After several years of working on shows about supernatural bloodsuckers — not to mention, superpowered Tomorrow People — Plec is excited to explore the world of regular humans struggling to survive a deadly viral outbreak (while being separated from their loved ones by a quarantine).
“I enjoy so much of it because it feels so honest,” Plec says. “I don’t have to add thrills to the dialogue. I don’t even have to live too deeply in subtext. When you’re in a situation like that, you’re just honest. You’re raw and real.
“It’s been so fun to say, ‘We’re in a predicament, and there’s no magic spell to get out of this,'” she continues. “Either medicine and science will fix the problem or it won’t get fixed.”
Below, Plec talks Containment‘s unique romance, exploding spleen and “profound” death count.
TVLINE | The pilot opens with a gruesome scene and then flashes back two weeks. What is the timeline during the first season?
It’s about 19 days, all in. We start at Day 13, and then we jump back to Day 1… And then we end the season [on] Day 19 or 20. So it’s very quick. I look at it as this is the season that says, “OK, bang, here you go. Get in there and survive this crisis.” And then by the end of the season, you realize the crisis is ongoing. So if it’s renewed for a second season, it’s going to be more about, “We survived the first wave. Now how are we going to survive the long haul?”
TVLINE | There’s a lot of gore and blood. What kind of discussions did you have with the network about how much to show?
When we were in prep with all the sick makeup I just said, “I want it to feel real. I want it to be grounded in science and medicine”… I will say that when we delivered the cut with the exploding spleen, we got asked to remove the shot by Broadcast Standards [& Practices] because they felt like it was too graphic. I just had to laugh because I chop off people’s heads and jab forks into people’s carotid arteries on a daily basis on the vampire shows, but a spleen is too graphic. That was the only conversation we had.
TVLINE | When you have a show where people literally can’t touch – they have to stay four-to-six feet apart because of the virus – how do you do romance in that environment?
That is the biggest hurdle that a writer could ask for in exploring a budding relationship on television. It’s not, “When will they kiss?” It’s, “How will they kiss?” They can’t. The power of a new relationship is all in the longing and wanting something that you’re not getting as a fan. You wait as long as you can on a normal television show to deliver on any of that. So this is like a built-in opportunity to make things happen in longing looks and uncomfortable glances and the silence between the moments, because you can’t use your physicality to flirt. So you have to connect in ways that are more pure and emotional.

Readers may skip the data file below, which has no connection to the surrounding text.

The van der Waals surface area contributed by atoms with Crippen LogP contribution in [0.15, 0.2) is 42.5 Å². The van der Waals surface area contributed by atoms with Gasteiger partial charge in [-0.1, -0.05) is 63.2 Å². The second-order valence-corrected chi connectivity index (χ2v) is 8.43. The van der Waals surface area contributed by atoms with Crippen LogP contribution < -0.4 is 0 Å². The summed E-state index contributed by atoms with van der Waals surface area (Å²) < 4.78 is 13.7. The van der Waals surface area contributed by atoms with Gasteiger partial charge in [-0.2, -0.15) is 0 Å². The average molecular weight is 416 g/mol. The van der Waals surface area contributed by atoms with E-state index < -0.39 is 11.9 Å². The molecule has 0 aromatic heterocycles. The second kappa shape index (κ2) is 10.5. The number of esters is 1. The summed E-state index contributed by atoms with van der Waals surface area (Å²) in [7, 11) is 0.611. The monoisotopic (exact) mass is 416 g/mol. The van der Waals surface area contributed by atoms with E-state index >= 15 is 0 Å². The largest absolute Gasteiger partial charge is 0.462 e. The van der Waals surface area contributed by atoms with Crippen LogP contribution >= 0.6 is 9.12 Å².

TVLINE | Chris Wood made such an impression as Kai on The Vampire Diaries. When did you know you wanted him for this role? And was there any talking him into it?
No, not at all. On the contrary. He was hanging out at my house over New Year’s last year, right before the pilot got picked up. I showed him and my friends the Belgian series [on which Containment is based], and he binge watched it over two days and called me and was like, “This is so good, and this character is so good. I want this.” I remember thinking, “Oh, God. What if he doesn’t get it? I’ll feel terrible.” ‘Cause I love Chris, I think he’s brilliant and I was hoping to be able to work with him again. [But] there’s nine more people that make decisions than me when it comes to casting a pilot. You have the director, the studio, the network. So I had to play that delicate balance of, “I really want you to get this part,” but in my head, I’m like, “If you don’t, can we still be friends?” [Laughs]
TVLINE | I feel bad for the cast, in a way, because anybody can die at any moment on the show. What is the death count like? Are we losing regulars?
The death count is profound in terms of the greater ensemble of the show — the recurring players, the guest stars. We probably have upwards of 25 to 30 characters that we get to know fairly well over the course of the season that I can probably, off the top of my head, guess that less than half of them will survive to see Season 2. How that applies to the series regulars, I won’t say because I don’t want to spoil. But death is a constant presence in the show.
Press PLAY below to watch the Containment cast and producers talk Walking Dead comparisons and more.